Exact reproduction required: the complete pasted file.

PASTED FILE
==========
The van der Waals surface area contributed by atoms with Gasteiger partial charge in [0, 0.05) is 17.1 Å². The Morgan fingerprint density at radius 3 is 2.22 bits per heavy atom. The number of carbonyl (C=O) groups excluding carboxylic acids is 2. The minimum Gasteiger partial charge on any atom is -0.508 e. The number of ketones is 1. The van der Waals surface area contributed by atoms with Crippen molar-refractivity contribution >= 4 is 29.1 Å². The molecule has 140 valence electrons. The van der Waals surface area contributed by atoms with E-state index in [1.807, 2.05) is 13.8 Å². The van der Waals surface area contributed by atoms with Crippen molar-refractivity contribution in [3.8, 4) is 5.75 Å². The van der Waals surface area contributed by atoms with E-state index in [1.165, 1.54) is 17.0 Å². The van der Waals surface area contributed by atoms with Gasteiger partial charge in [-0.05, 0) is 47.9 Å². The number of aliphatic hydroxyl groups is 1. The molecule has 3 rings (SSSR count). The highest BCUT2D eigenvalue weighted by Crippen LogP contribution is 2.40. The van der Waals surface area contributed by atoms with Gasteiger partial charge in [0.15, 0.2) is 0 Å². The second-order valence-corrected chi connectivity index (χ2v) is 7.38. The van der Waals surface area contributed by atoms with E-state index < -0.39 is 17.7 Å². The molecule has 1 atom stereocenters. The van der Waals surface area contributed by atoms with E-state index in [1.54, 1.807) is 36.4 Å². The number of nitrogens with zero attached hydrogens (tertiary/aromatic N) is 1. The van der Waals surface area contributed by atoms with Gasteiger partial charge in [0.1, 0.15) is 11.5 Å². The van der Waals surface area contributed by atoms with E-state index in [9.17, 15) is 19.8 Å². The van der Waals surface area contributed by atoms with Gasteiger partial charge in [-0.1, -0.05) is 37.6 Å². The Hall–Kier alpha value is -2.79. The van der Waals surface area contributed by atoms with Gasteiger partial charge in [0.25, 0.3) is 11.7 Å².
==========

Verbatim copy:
The van der Waals surface area contributed by atoms with Gasteiger partial charge in [0, 0.05) is 17.1 Å². The Morgan fingerprint density at radius 3 is 2.22 bits per heavy atom. The number of carbonyl (C=O) groups excluding carboxylic acids is 2. The minimum Gasteiger partial charge on any atom is -0.508 e. The number of ketones is 1. The van der Waals surface area contributed by atoms with Crippen molar-refractivity contribution >= 4 is 29.1 Å². The molecule has 140 valence electrons. The van der Waals surface area contributed by atoms with E-state index in [1.807, 2.05) is 13.8 Å². The van der Waals surface area contributed by atoms with Crippen molar-refractivity contribution in [3.8, 4) is 5.75 Å². The van der Waals surface area contributed by atoms with E-state index in [1.165, 1.54) is 17.0 Å². The van der Waals surface area contributed by atoms with Gasteiger partial charge in [-0.05, 0) is 47.9 Å². The number of aliphatic hydroxyl groups is 1. The molecule has 3 rings (SSSR count). The highest BCUT2D eigenvalue weighted by Crippen LogP contribution is 2.40. The van der Waals surface area contributed by atoms with Gasteiger partial charge in [0.15, 0.2) is 0 Å². The second-order valence-corrected chi connectivity index (χ2v) is 7.38. The van der Waals surface area contributed by atoms with E-state index < -0.39 is 17.7 Å². The molecule has 1 atom stereocenters. The van der Waals surface area contributed by atoms with E-state index in [1.54, 1.807) is 36.4 Å². The number of nitrogens with zero attached hydrogens (tertiary/aromatic N) is 1. The van der Waals surface area contributed by atoms with Gasteiger partial charge in [0.1, 0.15) is 11.5 Å². The van der Waals surface area contributed by atoms with E-state index in [9.17, 15) is 19.8 Å². The van der Waals surface area contributed by atoms with Gasteiger partial charge in [-0.1, -0.05) is 37.6 Å². The Hall–Kier alpha value is -2.79. The van der Waals surface area contributed by atoms with Gasteiger partial charge in [0.25, 0.3) is 11.7 Å².